Democratic activists and lawmakers have launched a massive campaign to discredit academics and politicians who are skeptical of man-made global warming.
On the heels of a New York Times report critical of Harvard-Smithsonian climate scientist Wei-Hock Soon for getting funding from utilities and energy companies, Democratic lawmakers were quick to launch a campaign to uncover which fossil fuel companies were funding climate science.
First, Massachusetts Sen. Ed Markey called on coal and oil companies to disclose how much they had spent funding climate science. Markey promised to send letters demanding information from companies, trade associations and other groups to find out if they are trying to fund science critical of man-made global warming.
“The American public deserve [sic] an honest debate that isn’t polluted by the best junk science fossil fuel interests can buy,” Markey said in a statement. “That’s why I will be launching this investigation to see how widespread this denial-for-hire scheme stretches within the anti-climate action cabal.”
Now, Arizona Democratic Rep. Raul Grijalva, the ranking member of the House Natural Resources Committee on Natural Resources, is demanding that seven universities reveal the funding sources of affiliated scientists who are skeptical of man-made global warming.
“Companies with a direct financial interest in climate and air-quality standards are funding environmental research that influences state and federal regulation and shapes public understanding of climate scientists,” Grijalva wrote to the presidents of the Massachusetts Institute of Technology, Georgia Institute of Technology, Pepperdine University, Arizona State University, the University of Alabama, University of Colorado and University of Delaware.
Grijalva’s letter targets universities where noted skeptical scientists work, including MIT’s Dr. Richard Lindzen, Georgia Tech’s Dr. Judith Curry, Colorado’s Dr. Roger Pielke Jr. and the University of Alabama’s John Christy and Roy Spencer. These scientists have published research in peer-reviewed journals.
Of note, Pielke has presented research showing that global warming is not making weather more extreme. Pielke has written studies on the subject and even testified before Congress with his findings. It should be noted that Pielke does believe that mankind is driving global warming, but simply challenges claims that it’s also making the weather worse.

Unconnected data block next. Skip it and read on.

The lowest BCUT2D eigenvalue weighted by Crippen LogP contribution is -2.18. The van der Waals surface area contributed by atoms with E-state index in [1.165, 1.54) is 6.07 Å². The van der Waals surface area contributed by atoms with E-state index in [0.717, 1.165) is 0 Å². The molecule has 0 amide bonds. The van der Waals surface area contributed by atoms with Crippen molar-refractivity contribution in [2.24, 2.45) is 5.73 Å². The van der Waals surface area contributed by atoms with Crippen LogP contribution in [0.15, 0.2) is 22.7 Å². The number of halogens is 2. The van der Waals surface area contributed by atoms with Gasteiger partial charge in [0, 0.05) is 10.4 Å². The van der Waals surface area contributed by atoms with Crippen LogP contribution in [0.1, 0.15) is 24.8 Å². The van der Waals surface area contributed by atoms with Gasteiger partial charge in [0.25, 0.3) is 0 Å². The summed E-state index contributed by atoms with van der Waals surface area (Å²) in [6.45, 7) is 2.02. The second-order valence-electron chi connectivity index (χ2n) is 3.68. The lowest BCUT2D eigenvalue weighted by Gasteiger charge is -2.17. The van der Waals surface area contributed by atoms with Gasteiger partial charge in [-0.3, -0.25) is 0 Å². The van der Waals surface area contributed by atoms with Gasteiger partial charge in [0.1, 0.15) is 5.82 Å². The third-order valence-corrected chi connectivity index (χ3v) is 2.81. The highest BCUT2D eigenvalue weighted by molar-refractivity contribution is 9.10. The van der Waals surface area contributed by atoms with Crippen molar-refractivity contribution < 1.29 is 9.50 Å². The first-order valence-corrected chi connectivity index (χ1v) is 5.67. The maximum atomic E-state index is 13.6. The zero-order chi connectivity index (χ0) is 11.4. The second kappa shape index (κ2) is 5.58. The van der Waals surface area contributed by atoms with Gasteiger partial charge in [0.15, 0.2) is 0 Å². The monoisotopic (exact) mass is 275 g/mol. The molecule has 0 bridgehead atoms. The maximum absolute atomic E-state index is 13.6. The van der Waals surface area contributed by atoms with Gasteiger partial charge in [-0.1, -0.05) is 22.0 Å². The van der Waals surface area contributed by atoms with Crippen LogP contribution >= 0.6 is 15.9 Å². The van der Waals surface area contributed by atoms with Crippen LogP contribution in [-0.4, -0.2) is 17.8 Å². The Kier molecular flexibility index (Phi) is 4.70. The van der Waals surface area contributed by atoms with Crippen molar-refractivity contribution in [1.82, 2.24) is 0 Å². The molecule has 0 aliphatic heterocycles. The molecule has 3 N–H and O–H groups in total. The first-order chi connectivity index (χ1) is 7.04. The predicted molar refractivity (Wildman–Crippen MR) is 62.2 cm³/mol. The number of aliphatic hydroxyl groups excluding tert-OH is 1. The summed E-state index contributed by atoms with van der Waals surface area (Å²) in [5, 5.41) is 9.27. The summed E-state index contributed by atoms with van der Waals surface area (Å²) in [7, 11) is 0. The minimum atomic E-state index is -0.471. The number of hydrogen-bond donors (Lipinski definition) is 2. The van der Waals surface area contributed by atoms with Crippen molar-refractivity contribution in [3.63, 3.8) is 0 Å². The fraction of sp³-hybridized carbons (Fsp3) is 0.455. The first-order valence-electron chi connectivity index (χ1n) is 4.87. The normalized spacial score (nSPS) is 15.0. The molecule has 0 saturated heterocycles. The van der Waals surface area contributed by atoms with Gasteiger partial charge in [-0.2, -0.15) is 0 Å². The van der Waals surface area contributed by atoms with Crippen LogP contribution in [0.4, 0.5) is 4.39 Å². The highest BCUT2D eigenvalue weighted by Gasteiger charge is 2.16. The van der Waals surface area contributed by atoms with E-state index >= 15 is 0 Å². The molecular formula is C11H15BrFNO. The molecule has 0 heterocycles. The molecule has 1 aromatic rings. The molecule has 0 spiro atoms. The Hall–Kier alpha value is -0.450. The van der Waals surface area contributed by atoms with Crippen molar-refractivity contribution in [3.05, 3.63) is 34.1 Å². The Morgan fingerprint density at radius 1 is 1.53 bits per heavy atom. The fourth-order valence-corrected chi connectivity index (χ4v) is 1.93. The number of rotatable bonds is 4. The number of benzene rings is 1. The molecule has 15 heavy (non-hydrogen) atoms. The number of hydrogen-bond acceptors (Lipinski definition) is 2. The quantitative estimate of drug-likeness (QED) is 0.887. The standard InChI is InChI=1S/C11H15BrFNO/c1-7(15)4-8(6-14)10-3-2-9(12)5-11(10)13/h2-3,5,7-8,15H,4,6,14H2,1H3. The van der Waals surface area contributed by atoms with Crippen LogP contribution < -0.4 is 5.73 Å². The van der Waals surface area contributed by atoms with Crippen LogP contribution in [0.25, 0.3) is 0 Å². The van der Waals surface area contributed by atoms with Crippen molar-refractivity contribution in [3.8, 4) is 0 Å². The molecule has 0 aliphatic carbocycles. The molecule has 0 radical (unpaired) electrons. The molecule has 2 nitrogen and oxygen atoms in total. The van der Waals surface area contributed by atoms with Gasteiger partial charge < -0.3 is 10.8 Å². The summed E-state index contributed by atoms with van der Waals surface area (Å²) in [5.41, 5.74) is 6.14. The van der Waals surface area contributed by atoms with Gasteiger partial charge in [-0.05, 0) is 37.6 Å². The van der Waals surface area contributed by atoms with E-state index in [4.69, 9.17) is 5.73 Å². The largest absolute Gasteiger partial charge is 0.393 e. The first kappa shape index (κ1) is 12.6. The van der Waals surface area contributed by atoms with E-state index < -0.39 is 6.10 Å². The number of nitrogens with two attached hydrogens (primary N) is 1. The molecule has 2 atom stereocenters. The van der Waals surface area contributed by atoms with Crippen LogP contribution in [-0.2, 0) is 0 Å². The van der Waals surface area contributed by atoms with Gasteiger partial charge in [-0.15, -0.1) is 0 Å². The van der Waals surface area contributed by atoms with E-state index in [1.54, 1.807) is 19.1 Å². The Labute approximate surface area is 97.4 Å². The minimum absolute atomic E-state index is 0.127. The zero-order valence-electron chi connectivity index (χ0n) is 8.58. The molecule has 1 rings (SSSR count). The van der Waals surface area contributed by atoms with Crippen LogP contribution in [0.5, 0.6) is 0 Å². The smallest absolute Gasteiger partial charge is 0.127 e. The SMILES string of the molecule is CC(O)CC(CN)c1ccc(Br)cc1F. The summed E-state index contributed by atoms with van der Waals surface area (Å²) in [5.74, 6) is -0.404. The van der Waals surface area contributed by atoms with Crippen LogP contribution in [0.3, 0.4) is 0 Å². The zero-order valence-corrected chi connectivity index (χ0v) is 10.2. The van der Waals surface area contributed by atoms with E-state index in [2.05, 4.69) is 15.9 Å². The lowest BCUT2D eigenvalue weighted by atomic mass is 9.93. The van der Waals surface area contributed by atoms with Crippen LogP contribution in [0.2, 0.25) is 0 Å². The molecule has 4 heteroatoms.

“It is misleading and just plain incorrect to claim that disasters associated with hurricanes, tornadoes, floods or droughts have increased on climate timescales either in the United States or globally,” Pielke told Congress in 2013. “It is further incorrect to associate the increasing costs of disasters with the emission of greenhouse gases.”
Christy and Spencer, on the other hand, operate the University of Alabama, Huntsville satellite temperature dataset. UAH satellite data has shown no significant global warming trend in more than 15 years — the Remote Sensing Systems satellite dataset shows no warming for more than 18 years.
“My colleagues and I cannot perform our duties if research or testimony provided to us is influenced by undisclosed financial relationships,” Grijalva wrote in his letters, which ask for financial disclosures and information on research grants.
Democratic lawmakers’ efforts are being bolstered by the former Obama campaign group, Organizing for Action, which is now on the offensive against lawmakers skeptical of global warming.
“It’s tough out there for climate change deniers,” reads an OFA email sent out on Friday encouraging followers to join in on “calling out climate change deniers.”
“One by one, literally every argument and excuse they’ve been using for years is being proven false. They’re still grasping at myths and conspiracy theories, but deniers are on the run,” the OFA email adds.
OFA also has a website that lists dozens of federal Republican lawmakers and governors it has labelled as “climate deniers.” OFA says that “too many of our elected officials deny the science of climate change,” adding that “with their polluter allies, they are blocking progress in the fight against climate change.”
Democrats and activists have ramped up attacks on Republicans skeptical of global warming in recent months as the EPA prepares to finalize regulations aimed at curbing carbon dioxide emissions from power plants.
Republicans and about a dozen states have been highly critical of the rules, saying they will harm the reliability of the electrical grid and cause energy costs to skyrocket.
The EPA is expected to finalize carbon dioxide rules for power plants this summer, and the agency will soon be rolling out a regulatory proposal to regulate methane emissions from oil and gas wells.
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